|Players: 1-2 players|
|Screen Resolution: 480p-1080p||Not yet assigned a final ESRB|
by Angelo M. D'Argenio
Street Fighter V has hit the wild and, boy, is it buggy. I guess it’s a good thing this is just a beta, right? A lot of people are talking about how the game crashes and how online is spotty at best, but I think that is kind of a foolish thing to focus on. Of course the beta is going to be buggy. It’s a beta. It’s explicitly an unfinished portion of the game. No, instead I want to focus on the gameplay. Sure, it might not be final, but it does us a good feel for what the game might be like in its final form.
Now that we have been able to screw around with the game in training mode, a couple interesting strategies have presented themselves. First of all, activating V-Trigger in neutral game is a horrible idea. It’s not invincible, it has cooldown, and although it stops time it is very easily punished. This is what we saw people doing pretty much throughout the majority of E3, and at most tests prior to that.
For that matter, you don’t really want to activate V-Trigger after a knockdown either. Yes, this makes V-Trigger safe, but this is a one-way invitation to allowing your opponent to turtle up. Most V-Triggers increase your offense, doing things like adding hits, damage, or speed to your attacks. So using them in neutral may be safe, but you’ll end up frantically searching for a way in.
So the new, more effective, way to activate V-Trigger is in the middle of combos. V-Triggers appear to be able to cancel out many normal and special moves, and if these moves hit, then the entire V-Trigger activation takes place during hit-stun. You can then link moves you wouldn’t necessarily be able to link off the V-Trigger activation, extending your combos for more damage. This holds true for every character, including characters with strange and unique V-Triggers like Nash.
With a V-Trigger activation alone, you can easily get combos that deal about 25% damage with most characters, without even spending meter. These are combos that are simple things like jump-in heavy, standing heavy, cancel to special move, V-trigger, standing heavy, cancel to special move. That’s 5 hits, all with very little damage scaling, If you are willing to spend meter, however, you can get even more powerful combos pushing upwards of 40% damage. This is mostly because EX moves either start up quicker, or put the opponent into a special hit state that makes it easier to combo.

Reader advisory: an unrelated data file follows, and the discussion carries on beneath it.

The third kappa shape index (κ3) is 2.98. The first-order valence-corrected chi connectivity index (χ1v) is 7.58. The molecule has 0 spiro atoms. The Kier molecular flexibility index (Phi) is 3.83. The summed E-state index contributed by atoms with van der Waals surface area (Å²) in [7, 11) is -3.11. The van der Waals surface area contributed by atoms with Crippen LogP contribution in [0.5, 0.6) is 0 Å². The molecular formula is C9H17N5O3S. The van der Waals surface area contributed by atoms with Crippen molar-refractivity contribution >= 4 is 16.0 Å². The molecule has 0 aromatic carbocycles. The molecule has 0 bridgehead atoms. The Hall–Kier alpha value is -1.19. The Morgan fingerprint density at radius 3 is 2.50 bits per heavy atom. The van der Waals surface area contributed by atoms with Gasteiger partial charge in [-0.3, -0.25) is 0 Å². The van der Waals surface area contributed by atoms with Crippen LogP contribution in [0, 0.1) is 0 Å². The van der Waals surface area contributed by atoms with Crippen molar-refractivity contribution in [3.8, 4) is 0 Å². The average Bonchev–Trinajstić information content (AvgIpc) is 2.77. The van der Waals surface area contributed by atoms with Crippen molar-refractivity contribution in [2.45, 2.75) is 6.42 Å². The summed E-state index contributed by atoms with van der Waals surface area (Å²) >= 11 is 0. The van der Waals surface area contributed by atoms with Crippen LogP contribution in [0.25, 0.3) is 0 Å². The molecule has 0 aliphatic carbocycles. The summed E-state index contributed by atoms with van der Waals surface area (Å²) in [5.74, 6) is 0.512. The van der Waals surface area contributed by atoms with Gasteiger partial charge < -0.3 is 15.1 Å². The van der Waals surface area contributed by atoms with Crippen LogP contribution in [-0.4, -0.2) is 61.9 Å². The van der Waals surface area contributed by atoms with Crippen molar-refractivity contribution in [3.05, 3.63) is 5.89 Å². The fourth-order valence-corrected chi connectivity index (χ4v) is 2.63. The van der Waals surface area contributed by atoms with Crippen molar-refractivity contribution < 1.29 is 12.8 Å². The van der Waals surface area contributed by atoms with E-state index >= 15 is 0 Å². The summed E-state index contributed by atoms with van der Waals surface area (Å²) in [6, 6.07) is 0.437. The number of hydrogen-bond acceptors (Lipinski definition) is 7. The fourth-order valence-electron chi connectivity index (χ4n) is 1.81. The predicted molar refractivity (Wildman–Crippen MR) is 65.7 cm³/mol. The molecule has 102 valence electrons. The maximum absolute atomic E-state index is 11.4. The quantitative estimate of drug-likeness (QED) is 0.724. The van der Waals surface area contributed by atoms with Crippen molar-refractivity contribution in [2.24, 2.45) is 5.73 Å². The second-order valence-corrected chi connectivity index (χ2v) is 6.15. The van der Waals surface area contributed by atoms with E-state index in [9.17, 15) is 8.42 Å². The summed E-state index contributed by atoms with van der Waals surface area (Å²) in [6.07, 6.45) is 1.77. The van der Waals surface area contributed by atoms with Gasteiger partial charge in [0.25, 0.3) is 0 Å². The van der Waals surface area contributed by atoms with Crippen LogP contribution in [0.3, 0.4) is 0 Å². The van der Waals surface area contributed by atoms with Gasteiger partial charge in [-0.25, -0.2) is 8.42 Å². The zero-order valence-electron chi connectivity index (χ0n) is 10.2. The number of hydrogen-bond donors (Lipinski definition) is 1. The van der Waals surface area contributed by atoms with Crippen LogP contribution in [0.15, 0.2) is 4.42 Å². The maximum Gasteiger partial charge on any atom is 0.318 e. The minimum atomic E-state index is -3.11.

Unlike Street Fighter IV, supers are very good in this game. They do a ton of damage and don’t scale as much as any other attacks. So hoarding meter is a better strategy than you’d think. Utilizing supers alongside your V-Trigger activation can net you 65% damage or more! I’ve seen this done with Nash, whose V-Trigger doesn’t even buff him. Simply having the cancel to extend your combo is what makes it so good. It’s kind of like “build your own ultra.” If you don’t spend any of your resources and hold them until the end of the game, one lucky move might win the game for you even if you are on the brink of death.
Each character also has their own interesting ways to open opponents up. Ryu, for example, has true to life guard breaks, i.e. strings of moves he can use with V-Trigger that effectively render his next-set of moves unblockable. This means, if you are on low life against a Ryu player, you have to push forward and attack or else you will simply lose.